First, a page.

URSI Student Researchers Help Expand Access to Important Botanical Data
For more than a century, researchers at the 8,000-acre Mohonk Preserve, located about 15 miles west of the Vassar campus, have been documenting the changing ecology of the region, maintaining a laboratory of hundreds of species of plants and animals. That documentation includes the preserve’s herbarium, a collection of more than 3,000 pressed and dried plant specimens that have been collected and catalogued since the preserve was established.
Thanks to a grant from the National Science Foundation, the data contained in the Mohonk herbarium and five others in the region, including Vassar’s, will soon be accessible via the internet to scientists across the globe. Some of the painstaking work to make this information available is being performed this summer by Professor of Biology Mark Schlessman and two of his students under the auspices of Vassar’s Undergraduate Research Summer Institute (URSI).
For five days in June, Vassar biology majors Alison Carranza ’23 and Garrett Goodrich ’23 joined Schlessman and Mohonk Digitization Technician Jordan Williams at Mohonk’s Daniel Smiley Research Center to document and digitize the data contained in the herbarium. Once that task is completed, photographs of the specimens and accompanying information about each one will be made available for anyone to study online through several portals, including Vassar’s Digital Library and the Consortium of Northeast Herbaria.
“We have enjoyed hosting Professor Schlessman and his students,” Williams said. “Thanks to this collaboration, our collection will be able to be accessed by scientists in Asia or Europe-or to anyone who can’t come to the preserve to study it.”
Schlessman and his students are performing the same tasks this summer at the Louis Calder Center of Fordham University in New York City, the Highstead Arboretum in Redding Connecticut, and the Edmund Niles Huyck Preserve in Rensselaerville, New York.
Once the information is available worldwide, scientists can use it to study the effects of climate change, the introduction of invasive species, and other threats to the environment, Schlessman explained. “This is important work because by studying the times when plants bloomed and where they grew, we can model the effects of climate change and predict how plant distributions and flowering times will change in the future,” he said. “Understanding the past effects of climate change and modeling the future helps us manage our nature preserves in a way that preserves as much biodiversity as possible.”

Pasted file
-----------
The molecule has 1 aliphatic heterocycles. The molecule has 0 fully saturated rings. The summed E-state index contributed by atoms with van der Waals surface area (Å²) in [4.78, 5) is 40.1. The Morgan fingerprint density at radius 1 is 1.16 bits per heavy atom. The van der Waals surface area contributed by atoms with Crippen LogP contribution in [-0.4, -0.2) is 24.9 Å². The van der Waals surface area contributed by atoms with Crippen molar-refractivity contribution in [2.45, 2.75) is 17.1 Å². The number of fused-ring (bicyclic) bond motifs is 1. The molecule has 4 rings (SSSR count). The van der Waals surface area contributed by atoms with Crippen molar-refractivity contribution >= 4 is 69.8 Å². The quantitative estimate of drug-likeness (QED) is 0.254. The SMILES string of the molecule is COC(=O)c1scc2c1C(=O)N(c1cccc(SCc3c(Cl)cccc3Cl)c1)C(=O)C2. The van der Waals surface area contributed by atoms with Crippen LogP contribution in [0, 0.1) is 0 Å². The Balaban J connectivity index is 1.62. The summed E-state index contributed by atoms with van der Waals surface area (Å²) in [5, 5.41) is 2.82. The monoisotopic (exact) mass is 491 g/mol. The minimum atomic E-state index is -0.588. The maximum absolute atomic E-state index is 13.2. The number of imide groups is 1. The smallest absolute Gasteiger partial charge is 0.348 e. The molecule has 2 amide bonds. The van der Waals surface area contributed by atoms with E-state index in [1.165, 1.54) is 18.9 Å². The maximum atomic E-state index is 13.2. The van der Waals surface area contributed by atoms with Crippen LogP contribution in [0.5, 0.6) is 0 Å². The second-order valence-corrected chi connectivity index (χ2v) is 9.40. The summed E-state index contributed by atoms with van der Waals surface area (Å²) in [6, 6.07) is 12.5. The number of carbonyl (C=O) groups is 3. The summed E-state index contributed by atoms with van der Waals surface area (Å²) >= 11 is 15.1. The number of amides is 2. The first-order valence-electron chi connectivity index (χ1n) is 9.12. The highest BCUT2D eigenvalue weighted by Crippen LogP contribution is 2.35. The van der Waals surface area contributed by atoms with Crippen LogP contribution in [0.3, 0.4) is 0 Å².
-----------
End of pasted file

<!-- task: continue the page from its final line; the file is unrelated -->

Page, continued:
Carranza, a biology major with a prospective art history correlate from Cranston, RI, said the work she is performing this summer has significantly enhanced her understanding of the factors that contribute to changes in the environment. “The work I’m doing gives me the opportunity to see the actual specimens I’ve been learning about in class and to see trends in the region over a long period of time,” she said. “Taking classes is one way to learn, but this experience is a real opportunity to actually contribute to a larger network of data and create more opportunities for plant biologists to study biodiversity, phrenology, and species distribution all over the world.”
Goodrich, a biology and women’s studies double major from Rancho Cucamonga, CA, said the skills he is acquiring this summer will be useful to him long after he leaves Vassar. “I’ve learned so much that I can apply when I go to graduate school and eventually become a botanist,” he said.
Goodrich said that one of those skills is learning how to confront roadblocks that are often encountered in research projects. “Some of the specimens we’re working with are more than 100 years old and some of the cursive writing about them was hard to decipher,” he said. “We had to figure out how to get around the problem, to find other ways to identify these specimens.”
Carranza said that preparing the data in the herbarium for a wider scientific audience is only part of the satisfaction and enjoyment she gains from her work. “Many of these herbarium specimens are truly beautiful,” she said, “and as a student of art history, I appreciate the composition and history of each specimen we work with as well.”The 8,000-acre Preserve has a wealth of spectacular scenery.
The Undergraduate Research Summer Institute (URSI) is an 8 to 10 week, immersive program for Vassar science students to engage in cutting-edge research under the supervision of a faculty mentor. Approximately 60 students team up with over 30 faculty to explore an array of topics spanning the sciences. URSI students also participate in a wide variety of scientific workshops and social activities. In early Fall, URSI students and faculty come together with the wider community to present their research at the URSI Symposium.
URSI students have gone on to present their research at regional and national meetings, and have published their work in a variety of publications, including top-tier scientific journals. All current Vassar students who will be continuing their studies during the semester following the URSI summer period are eligible to apply